Germany Must Accept Eurobonds or Leave Euro

Published on Spiegel Online International (with the kind permission of Project Syndicate), by Investor George Soros, April 10, 2013.

Despite a period of relative calm last year, the euro crisis is creeping back in 2013. In an essay for SPIEGEL ONLINE, star investor George Soros argues that the situation would improve dramatically were Germany to accept Eurobonds. Absent such acceptance, Berlin should consider leaving the euro zone, he argues … //

… Eurobonds Would Not Ruin Germany’s Credit Rating:  

  • In accordance with the Fiscal Compact, member countries would be allowed to issue new eurobonds only to replace maturing ones; after five years the debts outstanding would be gradually reduced to 60 percent of GDP. If a member country ran up additional debts it could borrow only in its own name. Admittedly, the Fiscal Compact needs some modifications to ensure that the penalties for noncompliance are automatic, prompt and not too severe to be credible. A tighter Fiscal Compact would practically eliminate the risk of default.
  • Thus, eurobonds would not ruin Germany’s credit rating. On the contrary, they would favorably compare with the bonds of the United States, the United Kingdom, and Japan.
  • To be sure, eurobonds are not a panacea. The boost derived from eurobonds may not be sufficient to ensure recovery; additional fiscal and/or monetary stimulus may be needed. But having such a problem would be a luxury. More troubling, is that eurobonds would not eliminate divergences in competitiveness. Individual countries would still need to undertake structural reforms. The European Union would also need a banking union to make credit available on equal terms in every country. The Cyprus rescue made the need more acute by making the field more uneven. But Germany accepting eurobonds would totally change the atmosphere and facilitate the needed reforms.
  • Unfortunately, Germany remains adamantly opposed to eurobonds. Since Chancellor Merkel vetoed the idea, they have not been given any consideration. The German public doesn’t realize that agreeing to eurobonds would be much less risky and costly than continuing to do only the minimum to preserve the euro.

The Case for Germany’s Exit:

  • Germany has the right to reject eurobonds. But it has no right to prevent the heavily indebted countries from escaping their misery by banding together and issuing them. If Germany is opposed to eurobonds it should consider leaving the euro. Surprisingly, eurobonds issued by a Germany-less euro zone would still compare favorably with the bonds of the United States, the United Kingdom and Japan.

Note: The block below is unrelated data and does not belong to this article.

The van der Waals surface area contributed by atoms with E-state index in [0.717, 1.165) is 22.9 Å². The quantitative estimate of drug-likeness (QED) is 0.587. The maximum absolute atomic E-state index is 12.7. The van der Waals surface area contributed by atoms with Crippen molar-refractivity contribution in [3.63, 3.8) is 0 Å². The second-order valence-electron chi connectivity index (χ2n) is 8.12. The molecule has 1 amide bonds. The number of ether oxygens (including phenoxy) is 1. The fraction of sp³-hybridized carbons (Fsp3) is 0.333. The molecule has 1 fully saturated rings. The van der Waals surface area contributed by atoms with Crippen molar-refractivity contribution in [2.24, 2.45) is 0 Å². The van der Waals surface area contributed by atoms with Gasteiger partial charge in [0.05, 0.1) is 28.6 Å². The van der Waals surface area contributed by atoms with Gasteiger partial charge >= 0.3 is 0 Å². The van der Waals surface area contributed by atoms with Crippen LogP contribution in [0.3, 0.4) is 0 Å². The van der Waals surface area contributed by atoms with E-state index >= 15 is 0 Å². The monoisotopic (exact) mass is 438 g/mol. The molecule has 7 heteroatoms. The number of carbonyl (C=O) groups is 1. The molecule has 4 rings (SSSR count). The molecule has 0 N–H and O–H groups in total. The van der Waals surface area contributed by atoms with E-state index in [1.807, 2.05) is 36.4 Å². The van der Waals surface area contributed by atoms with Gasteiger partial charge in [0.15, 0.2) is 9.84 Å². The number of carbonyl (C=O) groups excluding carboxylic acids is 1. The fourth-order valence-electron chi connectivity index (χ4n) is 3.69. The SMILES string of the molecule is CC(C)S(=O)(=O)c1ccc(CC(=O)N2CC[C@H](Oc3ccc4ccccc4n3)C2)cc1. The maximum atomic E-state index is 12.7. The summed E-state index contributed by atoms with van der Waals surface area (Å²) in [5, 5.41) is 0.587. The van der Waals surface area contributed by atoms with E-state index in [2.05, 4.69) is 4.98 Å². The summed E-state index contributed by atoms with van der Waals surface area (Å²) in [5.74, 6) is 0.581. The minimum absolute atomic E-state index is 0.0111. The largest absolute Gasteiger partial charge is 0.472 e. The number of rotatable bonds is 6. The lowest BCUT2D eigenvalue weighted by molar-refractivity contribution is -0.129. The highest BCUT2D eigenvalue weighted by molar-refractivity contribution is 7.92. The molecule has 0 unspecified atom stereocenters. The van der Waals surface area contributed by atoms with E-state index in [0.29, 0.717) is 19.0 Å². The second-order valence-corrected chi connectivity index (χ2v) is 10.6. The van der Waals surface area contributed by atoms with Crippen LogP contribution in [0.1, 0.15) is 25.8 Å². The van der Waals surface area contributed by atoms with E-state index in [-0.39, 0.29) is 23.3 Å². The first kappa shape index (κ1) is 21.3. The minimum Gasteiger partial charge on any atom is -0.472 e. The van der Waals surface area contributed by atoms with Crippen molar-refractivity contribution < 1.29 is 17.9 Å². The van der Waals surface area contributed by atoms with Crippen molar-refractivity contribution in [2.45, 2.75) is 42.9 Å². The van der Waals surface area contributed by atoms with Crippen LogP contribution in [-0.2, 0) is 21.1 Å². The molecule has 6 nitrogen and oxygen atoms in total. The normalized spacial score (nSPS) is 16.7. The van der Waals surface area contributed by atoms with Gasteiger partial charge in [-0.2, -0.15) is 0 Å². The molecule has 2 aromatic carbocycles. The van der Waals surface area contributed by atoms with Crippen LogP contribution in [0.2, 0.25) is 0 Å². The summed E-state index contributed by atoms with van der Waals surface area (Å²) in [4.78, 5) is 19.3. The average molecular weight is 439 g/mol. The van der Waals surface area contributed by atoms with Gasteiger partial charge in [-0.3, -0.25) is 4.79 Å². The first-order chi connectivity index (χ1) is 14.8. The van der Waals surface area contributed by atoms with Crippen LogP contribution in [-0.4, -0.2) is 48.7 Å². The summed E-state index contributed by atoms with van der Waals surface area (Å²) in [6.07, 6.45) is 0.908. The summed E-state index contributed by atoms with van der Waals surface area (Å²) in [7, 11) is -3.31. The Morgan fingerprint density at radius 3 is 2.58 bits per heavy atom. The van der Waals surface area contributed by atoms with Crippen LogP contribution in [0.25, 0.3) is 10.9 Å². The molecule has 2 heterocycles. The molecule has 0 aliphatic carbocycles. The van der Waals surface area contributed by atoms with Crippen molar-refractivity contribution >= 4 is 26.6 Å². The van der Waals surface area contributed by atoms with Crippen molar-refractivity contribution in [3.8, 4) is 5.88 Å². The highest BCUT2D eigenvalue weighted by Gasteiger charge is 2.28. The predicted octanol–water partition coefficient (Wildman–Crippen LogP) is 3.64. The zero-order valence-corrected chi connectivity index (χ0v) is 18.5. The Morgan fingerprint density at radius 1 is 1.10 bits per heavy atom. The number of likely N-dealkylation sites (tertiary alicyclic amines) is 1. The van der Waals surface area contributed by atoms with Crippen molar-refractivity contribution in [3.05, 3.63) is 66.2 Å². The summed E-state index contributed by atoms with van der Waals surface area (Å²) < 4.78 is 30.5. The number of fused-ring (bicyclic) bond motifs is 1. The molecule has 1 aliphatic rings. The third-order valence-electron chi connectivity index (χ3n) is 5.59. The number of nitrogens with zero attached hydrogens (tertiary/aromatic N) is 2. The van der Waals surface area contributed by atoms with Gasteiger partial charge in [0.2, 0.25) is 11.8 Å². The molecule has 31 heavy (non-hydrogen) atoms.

• The reason is simple. Since all the accumulated debt is denominated in euros, it makes all the difference which country leaves the euro. If Germany left, the euro would depreciate. The debtor countries would regain their competitiveness. Their debt would diminish in real terms and, if they issued eurobonds, the threat of default would disappear. Their debt would suddenly become sustainable.
  • At the same time, most of the burden of adjustment would fall on the countries that left the euro. Their exports would become less competitive and they would encounter heavy competition from the rump euro zone area in their home markets. They would also incur losses on their claims and investments denominated in euro.
  • By contrast, if Italy left the euro zone, its euro-denominated debt burden would become unsustainable and would have to be restructured, plunging the global financial system into chaos. So, if anyone must leave, it should be Germany, not Italy.
  • There is a strong case for Germany to decide whether to accept eurobonds or leave the euro zone, but is it less obvious which of the two alternatives would be better for the country. Only the German electorate is qualified to decide.

Not in Germany’s Interest: … //

… (full text).

Links:

What the World Needs from the BRICS, on Project Syndicate, by Dani Rodrik, APRIL 11, 2013: CAMBRIDGE – In 2001, Goldman Sachs’ Jim O’Neill famously coined the term BRIC to characterize the world’s four largest developing economies – Brazil, Russia, India, and China. But, more than a decade later, just about the only thing that these countries have in common is that they are the only economies ranked among the world’s 15 largest (adjusted for purchasing power) that are not members of the OECD …;

Eurozone: Death by a thousand cuts, on Russia Today RT, by Patrick Young, April 09, 2013.

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